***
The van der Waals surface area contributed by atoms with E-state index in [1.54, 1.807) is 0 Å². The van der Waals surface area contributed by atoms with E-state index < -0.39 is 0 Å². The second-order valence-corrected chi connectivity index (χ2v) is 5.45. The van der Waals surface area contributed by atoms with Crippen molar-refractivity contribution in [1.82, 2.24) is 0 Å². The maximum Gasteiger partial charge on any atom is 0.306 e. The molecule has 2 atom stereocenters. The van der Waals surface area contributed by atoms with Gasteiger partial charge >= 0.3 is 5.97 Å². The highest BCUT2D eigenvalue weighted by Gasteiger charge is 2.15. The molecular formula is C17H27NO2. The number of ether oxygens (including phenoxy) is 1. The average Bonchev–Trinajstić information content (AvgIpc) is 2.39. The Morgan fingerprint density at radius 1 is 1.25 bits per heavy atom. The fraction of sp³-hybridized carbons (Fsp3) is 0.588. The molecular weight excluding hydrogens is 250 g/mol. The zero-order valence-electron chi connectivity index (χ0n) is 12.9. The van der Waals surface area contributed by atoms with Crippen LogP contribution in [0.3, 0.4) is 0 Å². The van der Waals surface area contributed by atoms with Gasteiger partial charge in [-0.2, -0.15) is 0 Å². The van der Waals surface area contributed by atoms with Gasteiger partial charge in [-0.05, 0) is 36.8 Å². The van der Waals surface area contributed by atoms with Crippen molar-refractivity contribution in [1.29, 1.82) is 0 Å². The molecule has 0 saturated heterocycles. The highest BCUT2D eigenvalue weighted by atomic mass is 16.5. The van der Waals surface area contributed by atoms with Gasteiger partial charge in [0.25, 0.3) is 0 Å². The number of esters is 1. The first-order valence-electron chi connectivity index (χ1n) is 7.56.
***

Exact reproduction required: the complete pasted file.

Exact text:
The van der Waals surface area contributed by atoms with E-state index in [1.54, 1.807) is 0 Å². The van der Waals surface area contributed by atoms with E-state index < -0.39 is 0 Å². The second-order valence-corrected chi connectivity index (χ2v) is 5.45. The van der Waals surface area contributed by atoms with Crippen molar-refractivity contribution in [1.82, 2.24) is 0 Å². The maximum Gasteiger partial charge on any atom is 0.306 e. The molecule has 2 atom stereocenters. The van der Waals surface area contributed by atoms with Gasteiger partial charge >= 0.3 is 5.97 Å². The highest BCUT2D eigenvalue weighted by Gasteiger charge is 2.15. The molecular formula is C17H27NO2. The number of ether oxygens (including phenoxy) is 1. The average Bonchev–Trinajstić information content (AvgIpc) is 2.39. The Morgan fingerprint density at radius 1 is 1.25 bits per heavy atom. The fraction of sp³-hybridized carbons (Fsp3) is 0.588. The molecular weight excluding hydrogens is 250 g/mol. The zero-order valence-electron chi connectivity index (χ0n) is 12.9. The van der Waals surface area contributed by atoms with Crippen LogP contribution in [0.3, 0.4) is 0 Å². The van der Waals surface area contributed by atoms with Gasteiger partial charge in [-0.2, -0.15) is 0 Å². The van der Waals surface area contributed by atoms with Gasteiger partial charge in [-0.05, 0) is 36.8 Å². The van der Waals surface area contributed by atoms with Crippen molar-refractivity contribution in [1.29, 1.82) is 0 Å². The molecule has 0 saturated heterocycles. The highest BCUT2D eigenvalue weighted by atomic mass is 16.5. The van der Waals surface area contributed by atoms with Gasteiger partial charge in [0.25, 0.3) is 0 Å². The number of esters is 1. The first-order valence-electron chi connectivity index (χ1n) is 7.56.